Experts have released a new set of draft standards for long-term care, this time focused on building design, materials and infection prevention and control.

CSA Group, formerly the Canadian Standards Association, developed the draft in parallel with care-giving standards from the Health Standards Organization, released two weeks ago.

Alex Mihailidis, chair of CSA Group’s technical subcommittee, says his organization's standards are more prescriptive and look at everything from the heating and ventilation systems to the types of technology that should be available to residents. 

He likens HSO's standards to the software of long-term care, whereas CSA Group has looked at the hardware. 

"If we can take any type of silver lining over the past two years when it comes to long-term care homes, it really taught us a significant lesson across many of the aspects in operations," Mihailidis said.

The COVID-19 pandemic highlighted serious systemic problems with infection prevention and control as well as other issues inside long-term care residences across the country.

Data gathered by The National Institute on Aging finds 16,345 long-term care residents had died of COVID-19, as of Feb. 8, since the pandemic began. 

Throughout the process of developing the new standards, Mihailidis said, there has been a focus on improving the operations and safety of the residences while balancing the notion that people live in the spaces and deserve the comforts of home.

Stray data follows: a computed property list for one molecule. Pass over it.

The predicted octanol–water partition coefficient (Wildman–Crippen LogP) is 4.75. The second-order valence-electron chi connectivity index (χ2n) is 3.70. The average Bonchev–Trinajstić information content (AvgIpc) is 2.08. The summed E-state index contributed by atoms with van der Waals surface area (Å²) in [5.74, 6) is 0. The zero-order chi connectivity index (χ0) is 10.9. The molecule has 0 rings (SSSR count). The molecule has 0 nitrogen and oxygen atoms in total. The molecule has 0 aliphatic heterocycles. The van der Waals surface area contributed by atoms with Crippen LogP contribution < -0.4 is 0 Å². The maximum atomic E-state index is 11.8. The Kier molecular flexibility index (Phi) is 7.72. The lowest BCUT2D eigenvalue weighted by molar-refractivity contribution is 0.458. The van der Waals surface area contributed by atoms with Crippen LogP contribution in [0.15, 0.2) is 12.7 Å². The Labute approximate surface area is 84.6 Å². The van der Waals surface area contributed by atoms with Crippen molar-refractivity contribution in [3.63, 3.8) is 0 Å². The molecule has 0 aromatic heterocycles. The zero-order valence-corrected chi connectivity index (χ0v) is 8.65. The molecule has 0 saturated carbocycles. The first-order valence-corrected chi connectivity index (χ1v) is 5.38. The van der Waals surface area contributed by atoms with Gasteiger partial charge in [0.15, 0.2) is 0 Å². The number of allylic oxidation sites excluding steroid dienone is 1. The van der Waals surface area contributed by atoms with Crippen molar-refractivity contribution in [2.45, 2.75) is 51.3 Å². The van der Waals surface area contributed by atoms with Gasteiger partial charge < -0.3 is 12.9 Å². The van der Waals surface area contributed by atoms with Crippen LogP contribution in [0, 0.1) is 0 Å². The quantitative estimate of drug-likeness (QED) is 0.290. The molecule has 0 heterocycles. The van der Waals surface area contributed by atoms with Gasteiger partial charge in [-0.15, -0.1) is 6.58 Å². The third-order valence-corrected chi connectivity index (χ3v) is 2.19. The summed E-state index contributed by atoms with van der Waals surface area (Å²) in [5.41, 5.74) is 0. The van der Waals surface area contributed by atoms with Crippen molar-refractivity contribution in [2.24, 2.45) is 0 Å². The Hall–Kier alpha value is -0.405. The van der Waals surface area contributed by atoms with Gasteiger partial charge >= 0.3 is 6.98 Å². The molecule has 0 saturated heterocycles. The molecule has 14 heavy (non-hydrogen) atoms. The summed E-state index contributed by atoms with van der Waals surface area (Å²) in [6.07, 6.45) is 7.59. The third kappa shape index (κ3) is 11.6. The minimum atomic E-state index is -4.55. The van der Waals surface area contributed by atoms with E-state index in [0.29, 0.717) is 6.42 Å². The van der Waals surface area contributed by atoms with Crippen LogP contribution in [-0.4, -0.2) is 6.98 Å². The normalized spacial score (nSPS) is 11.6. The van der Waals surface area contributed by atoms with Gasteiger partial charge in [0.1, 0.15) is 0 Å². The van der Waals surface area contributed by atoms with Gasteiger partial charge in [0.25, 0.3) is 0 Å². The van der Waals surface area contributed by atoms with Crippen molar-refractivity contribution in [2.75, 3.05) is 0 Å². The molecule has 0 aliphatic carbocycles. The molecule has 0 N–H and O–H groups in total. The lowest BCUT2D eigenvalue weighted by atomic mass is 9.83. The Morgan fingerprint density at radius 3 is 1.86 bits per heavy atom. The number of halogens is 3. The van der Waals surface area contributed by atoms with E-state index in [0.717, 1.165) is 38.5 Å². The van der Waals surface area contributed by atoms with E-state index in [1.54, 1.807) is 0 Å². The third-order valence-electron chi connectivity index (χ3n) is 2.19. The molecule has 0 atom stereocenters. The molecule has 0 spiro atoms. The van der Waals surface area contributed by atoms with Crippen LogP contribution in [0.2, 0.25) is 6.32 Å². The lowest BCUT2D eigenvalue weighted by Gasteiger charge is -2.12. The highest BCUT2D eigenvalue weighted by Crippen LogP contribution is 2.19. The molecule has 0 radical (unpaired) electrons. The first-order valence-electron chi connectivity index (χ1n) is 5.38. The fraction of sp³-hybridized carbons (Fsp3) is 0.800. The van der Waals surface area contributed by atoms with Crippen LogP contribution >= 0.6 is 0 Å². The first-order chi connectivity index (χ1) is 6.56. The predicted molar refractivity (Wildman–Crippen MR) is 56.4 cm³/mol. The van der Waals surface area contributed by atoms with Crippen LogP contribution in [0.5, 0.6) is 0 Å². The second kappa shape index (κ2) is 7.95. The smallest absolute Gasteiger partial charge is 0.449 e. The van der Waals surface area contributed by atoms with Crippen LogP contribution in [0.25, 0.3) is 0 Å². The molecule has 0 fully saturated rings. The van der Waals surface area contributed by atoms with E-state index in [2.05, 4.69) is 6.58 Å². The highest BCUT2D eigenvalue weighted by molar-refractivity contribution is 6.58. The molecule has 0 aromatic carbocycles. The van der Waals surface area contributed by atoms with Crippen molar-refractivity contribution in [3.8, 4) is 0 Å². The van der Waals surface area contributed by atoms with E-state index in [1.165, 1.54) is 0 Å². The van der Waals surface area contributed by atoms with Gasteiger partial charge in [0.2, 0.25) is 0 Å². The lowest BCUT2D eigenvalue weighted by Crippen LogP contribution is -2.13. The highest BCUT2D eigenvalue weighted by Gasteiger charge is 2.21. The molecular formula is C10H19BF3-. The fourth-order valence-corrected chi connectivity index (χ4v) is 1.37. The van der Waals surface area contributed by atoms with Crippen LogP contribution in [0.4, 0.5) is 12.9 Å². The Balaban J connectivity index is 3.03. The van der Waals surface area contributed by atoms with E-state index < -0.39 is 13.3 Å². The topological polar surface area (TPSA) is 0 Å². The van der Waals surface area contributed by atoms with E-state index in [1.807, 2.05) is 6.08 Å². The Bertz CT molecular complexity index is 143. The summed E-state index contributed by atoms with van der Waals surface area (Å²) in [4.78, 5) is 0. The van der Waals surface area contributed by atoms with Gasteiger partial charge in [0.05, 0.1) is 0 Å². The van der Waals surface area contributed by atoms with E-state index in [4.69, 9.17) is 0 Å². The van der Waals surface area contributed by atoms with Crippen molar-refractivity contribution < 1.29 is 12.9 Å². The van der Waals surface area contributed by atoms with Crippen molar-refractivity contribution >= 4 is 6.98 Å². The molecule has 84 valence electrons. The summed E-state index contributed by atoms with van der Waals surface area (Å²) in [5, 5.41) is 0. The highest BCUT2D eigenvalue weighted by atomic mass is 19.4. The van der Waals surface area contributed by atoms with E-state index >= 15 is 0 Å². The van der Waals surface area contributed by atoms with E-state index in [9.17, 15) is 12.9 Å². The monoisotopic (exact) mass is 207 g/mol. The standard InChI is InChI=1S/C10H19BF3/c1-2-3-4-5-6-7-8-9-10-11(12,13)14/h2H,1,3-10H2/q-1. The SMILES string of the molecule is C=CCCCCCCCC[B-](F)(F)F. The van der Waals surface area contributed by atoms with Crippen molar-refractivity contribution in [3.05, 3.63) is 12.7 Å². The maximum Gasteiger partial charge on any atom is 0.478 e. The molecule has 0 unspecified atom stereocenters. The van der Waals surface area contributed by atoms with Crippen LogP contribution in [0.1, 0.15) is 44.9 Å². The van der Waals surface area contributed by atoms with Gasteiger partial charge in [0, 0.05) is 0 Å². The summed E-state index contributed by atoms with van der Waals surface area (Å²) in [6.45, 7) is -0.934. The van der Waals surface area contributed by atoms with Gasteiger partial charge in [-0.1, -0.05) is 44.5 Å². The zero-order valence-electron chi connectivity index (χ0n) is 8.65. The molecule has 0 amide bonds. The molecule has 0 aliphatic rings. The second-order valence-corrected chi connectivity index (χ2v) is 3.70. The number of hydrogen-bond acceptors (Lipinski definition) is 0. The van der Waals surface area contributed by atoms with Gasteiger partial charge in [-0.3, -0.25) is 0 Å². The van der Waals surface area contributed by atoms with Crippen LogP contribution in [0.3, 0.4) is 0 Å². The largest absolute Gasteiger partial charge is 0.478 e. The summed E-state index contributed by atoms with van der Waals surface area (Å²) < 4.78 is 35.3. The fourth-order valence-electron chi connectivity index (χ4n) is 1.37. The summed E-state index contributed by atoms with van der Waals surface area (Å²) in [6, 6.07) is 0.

"They are not acute-care settings, they're not hospitals. How do we design long-term care homes, having that balance of quality of life versus infection prevention, control and safety?" he said. 

The draft draws on best practices from around the world where increasingly long-term care is being designed as a cluster of neighbourhoods, with separate dining and multi-purpose rooms to help balance safety and quality of life. In the event of an outbreak, neighbourhoods can be contained without affecting the entire residence. 

The standards also spell out specific requirements for such things as plumbing, heating, ventilation, air conditioning and security, he said.

While some of those requirements might sound most helpful for the development of new homes, Mihailidis said the goal is to make the new standards applicable to the more than 2,000 homes that already operate in Canada.

"The way we tried to do that really is by providing options or different approaches that homes can take and try to get as close to the standard as possible," he said. 

The draft has been released for public review, with CSA group accepting feedback until April 11. The experts plan to then refine the standards and release a final version at the end of the year.

It is not yet clear how they will be implemented and enforced.

The HSO's standards for care are expected to be adopted by Accreditation Canada, which sanctions nearly 70 per cent of such homes in Canada. 

That will not necessarily be the case for the CSA Group's more prescriptive look at what needs to be done to improve the residences themselves.

The federal government has promised to develop legislation related to the safety of long-term care, which could enshrine the standards in law. That would require the co-operation of provinces, which have jurisdiction over the homes. 

"Where the enforcement's going to come, though, is from the residents, the families of the residents, the staff who work in these homes, and hopefully the operators themselves," Mihailidis said.

"This is really going to be a groundswell of bottom-up support from all these different stakeholders."

Laura Osman, The Canadian Press